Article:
I want to use “imply” and in the narrow sense of a “necessary implication.” That is, when interpreting the Bible, an implication must be intentional and, therefore, must be provable by reference to something in the Bible itself. Here is a valid implication: Jesus says sin leads to death. Jesus says that adultery is a sin. The Bible therefore implies that adultery will lead to death.

If an unstated meaning is supplied by the reader, not the book, the reader infers the unstated meaning; the book does not imply it.

Drawing inferences is one of the primary means by which people distort the Bible. When we hear somebody say “this passage implies such and such,” it raises a red flag. Almost invariably what follows is actually an inference the commentator supplies from his own mind: what he wants the Bible to say, or even what he thinks the Bible says, when it does not say that at all.

An inference made by a human being, reading the Bible, is not the Word of God; it is the product of the reader’s mind. He usually does not even realize it; most people have great difficultyPost-structural hermeneutics actually teaches that a text has no meaning except the meaning supplied by the reader, and there is some limited truth to it. But, generally, they are wrong. distinguishing what the Bible says and what their mind adds or subtracts to it.

This is a serious matter. In Galatians 1:6-8, for example, Paul calls a gospel that has been distorted by human additions “anathema” — accursed. (And he probably means that the teacher of such a gospel is accursed, as well.) If this is still unclear to you, an example is provided on the Community page.

We can only say, properly speaking, that the Bible implies something if we can prove the implication by reference to another part of the Bible. The Bible, remember, is the Word of God. It is thus, itself, the only source that can be used to interpret it (unless one is convinced that there has been God-inspired prophecy since the last words of Revelation were written).

The technical term for correctly interpreting the Bible, by reference only to itself, is “exegesis”, which literally means “to bring out.” We correctly take meaning out of the Bible. The opposite term, “eisegesis,” means loosely “to read into.” It is a good term, if you can remember the word, because most people understand what “reading something into” a statement means.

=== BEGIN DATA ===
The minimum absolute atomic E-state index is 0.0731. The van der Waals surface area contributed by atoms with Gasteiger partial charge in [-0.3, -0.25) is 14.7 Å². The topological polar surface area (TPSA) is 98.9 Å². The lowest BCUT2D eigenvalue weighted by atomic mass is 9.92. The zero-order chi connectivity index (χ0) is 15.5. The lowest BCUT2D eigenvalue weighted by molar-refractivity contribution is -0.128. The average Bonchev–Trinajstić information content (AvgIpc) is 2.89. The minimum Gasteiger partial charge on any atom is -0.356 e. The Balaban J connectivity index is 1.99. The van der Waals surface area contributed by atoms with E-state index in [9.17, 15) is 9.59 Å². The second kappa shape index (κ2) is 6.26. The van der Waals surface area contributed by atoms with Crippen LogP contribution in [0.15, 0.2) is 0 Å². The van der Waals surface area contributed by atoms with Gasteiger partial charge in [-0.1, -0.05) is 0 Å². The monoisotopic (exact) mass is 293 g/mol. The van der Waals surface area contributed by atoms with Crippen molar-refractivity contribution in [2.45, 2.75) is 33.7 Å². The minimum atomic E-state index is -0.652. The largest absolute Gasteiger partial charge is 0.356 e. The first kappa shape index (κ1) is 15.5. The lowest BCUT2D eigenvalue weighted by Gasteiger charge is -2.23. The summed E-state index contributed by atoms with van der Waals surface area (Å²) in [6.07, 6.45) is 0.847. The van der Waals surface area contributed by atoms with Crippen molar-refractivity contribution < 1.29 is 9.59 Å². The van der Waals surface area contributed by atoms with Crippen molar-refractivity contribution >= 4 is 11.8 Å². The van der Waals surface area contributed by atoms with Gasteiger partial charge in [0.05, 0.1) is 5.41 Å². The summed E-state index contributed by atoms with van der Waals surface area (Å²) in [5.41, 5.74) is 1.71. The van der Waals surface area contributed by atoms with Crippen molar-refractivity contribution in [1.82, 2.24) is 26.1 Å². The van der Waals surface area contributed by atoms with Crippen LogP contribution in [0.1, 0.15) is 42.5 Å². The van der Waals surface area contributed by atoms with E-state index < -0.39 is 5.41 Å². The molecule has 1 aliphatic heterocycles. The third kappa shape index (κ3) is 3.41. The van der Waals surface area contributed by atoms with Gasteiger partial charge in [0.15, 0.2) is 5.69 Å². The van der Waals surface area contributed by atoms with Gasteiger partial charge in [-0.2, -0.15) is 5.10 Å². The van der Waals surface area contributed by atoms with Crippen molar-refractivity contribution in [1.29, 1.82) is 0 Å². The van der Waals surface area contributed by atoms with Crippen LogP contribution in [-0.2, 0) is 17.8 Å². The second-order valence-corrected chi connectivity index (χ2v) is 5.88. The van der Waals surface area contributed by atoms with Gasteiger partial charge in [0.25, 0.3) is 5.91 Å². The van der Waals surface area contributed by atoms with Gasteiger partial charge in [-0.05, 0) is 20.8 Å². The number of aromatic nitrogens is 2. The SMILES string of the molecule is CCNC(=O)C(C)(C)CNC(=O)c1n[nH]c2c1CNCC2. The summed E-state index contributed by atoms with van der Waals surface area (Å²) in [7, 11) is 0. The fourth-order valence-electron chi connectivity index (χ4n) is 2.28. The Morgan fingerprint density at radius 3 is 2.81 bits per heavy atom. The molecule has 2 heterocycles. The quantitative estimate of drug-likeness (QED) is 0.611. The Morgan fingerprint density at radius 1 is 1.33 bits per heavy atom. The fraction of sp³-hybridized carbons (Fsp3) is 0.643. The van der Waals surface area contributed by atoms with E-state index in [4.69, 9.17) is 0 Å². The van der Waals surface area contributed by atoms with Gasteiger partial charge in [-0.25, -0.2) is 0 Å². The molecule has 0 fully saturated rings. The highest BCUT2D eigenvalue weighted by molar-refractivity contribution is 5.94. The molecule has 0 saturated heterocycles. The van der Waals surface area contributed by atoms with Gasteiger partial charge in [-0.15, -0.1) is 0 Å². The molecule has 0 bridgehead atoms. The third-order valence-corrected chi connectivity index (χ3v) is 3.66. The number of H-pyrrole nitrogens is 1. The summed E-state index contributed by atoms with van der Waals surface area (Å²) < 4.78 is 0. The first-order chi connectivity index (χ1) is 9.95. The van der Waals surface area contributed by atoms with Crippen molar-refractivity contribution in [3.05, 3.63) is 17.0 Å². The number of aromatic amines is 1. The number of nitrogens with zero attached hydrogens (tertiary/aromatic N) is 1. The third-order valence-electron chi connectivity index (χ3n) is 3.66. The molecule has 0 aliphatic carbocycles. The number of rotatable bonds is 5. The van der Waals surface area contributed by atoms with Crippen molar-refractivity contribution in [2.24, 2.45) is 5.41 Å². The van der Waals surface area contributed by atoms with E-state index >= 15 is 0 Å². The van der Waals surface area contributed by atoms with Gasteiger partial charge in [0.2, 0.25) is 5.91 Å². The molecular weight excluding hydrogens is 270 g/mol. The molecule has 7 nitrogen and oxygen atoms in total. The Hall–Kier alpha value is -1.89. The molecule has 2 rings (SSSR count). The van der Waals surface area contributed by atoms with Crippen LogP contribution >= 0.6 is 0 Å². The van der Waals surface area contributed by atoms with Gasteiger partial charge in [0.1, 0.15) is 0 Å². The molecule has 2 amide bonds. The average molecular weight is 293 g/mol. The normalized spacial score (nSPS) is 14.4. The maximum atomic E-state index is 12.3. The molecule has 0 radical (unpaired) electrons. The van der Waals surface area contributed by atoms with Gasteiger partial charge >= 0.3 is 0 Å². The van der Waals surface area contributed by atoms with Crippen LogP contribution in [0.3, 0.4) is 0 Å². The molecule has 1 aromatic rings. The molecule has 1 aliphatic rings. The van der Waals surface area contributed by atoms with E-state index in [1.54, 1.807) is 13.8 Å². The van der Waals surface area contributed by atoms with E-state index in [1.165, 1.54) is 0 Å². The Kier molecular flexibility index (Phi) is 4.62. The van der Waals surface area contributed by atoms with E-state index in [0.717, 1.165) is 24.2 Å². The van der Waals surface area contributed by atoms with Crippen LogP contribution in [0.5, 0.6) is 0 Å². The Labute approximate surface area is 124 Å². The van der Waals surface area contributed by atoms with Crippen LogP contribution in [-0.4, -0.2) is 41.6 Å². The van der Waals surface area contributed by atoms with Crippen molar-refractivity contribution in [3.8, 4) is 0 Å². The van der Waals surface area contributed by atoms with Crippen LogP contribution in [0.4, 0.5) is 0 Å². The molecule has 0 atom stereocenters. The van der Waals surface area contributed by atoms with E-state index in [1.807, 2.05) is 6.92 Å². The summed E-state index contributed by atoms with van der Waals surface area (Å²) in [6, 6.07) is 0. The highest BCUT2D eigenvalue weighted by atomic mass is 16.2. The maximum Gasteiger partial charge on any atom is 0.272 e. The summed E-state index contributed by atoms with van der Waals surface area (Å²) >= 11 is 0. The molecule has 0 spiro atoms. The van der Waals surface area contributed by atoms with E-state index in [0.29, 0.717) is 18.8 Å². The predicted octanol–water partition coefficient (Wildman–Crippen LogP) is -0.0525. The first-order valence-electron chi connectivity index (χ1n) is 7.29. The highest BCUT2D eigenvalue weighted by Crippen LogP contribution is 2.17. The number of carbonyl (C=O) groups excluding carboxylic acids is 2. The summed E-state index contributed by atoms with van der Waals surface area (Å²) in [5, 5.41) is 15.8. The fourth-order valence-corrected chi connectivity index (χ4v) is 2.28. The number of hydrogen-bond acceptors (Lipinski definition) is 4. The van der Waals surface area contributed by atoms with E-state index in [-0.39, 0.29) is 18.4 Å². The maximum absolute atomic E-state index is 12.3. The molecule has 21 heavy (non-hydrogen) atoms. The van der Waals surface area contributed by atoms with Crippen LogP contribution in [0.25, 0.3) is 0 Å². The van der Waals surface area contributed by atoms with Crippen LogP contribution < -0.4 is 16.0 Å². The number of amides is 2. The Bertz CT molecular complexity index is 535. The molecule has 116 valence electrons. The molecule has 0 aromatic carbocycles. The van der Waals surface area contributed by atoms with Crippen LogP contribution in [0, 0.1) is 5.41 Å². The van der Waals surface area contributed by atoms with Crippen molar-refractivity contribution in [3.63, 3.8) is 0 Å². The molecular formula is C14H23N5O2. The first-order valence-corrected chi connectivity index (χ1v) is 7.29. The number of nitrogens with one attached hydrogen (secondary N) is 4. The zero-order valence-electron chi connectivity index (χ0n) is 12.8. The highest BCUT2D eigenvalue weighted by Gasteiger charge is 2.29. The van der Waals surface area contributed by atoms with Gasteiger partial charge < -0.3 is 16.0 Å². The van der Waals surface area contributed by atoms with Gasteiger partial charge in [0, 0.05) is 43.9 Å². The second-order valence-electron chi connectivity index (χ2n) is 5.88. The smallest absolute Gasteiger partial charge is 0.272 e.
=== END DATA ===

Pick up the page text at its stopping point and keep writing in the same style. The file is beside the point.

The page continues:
The Importance of Genre

Once we have firmly fixed the difference between implied and inferred meaning, and grasp the dangers of the latter, we can back up just a bit and pick out passages where inference is proper. Parables, by their nature, require interpretation. Where there is an unexplained parable, we must infer the meaning. (Some, notably the parable of the sower, are explained within the Bible; see Matthew 13:1-23.) Christ told us that there would be people able to understand His parables correctly, and others who would not; and I suppose, we will not know the difference until after we die. But He explicitly gave us permission to draw inferences from His parables.

Prophecy, surprisingly, is not such a genre; because to the degree prophecy contains symbolism we are expected to understand, the New Testament interprets it for us. The one exception would necessarily be Revelation, a prophecy where no opportunity for inspired explanation exists.

The most fertile field for eisegatic interpretation is poetry. Poetry (Psalms and The Song of Solomon) actually encourages us to read meaning into it. Wisdom literature (Job, Ecclesiastes, Proverbs) also invites human interpretation.

But there is a critical distinction between such books and, say, a Gospel or Epistle: eisegetical passages cannot be doctrinal. “For no prophecy was ever produced by the will of man, but men spoke from God as they were carried along by the Holy Spirit.” (1 Peter 2:1:21) “All Scripture is inspired by God.” (2 Timothy 3:16)

On Thursday, we will take the rules we have learned and apply them to Paul’s great rhetorical introduction to Galatians 3.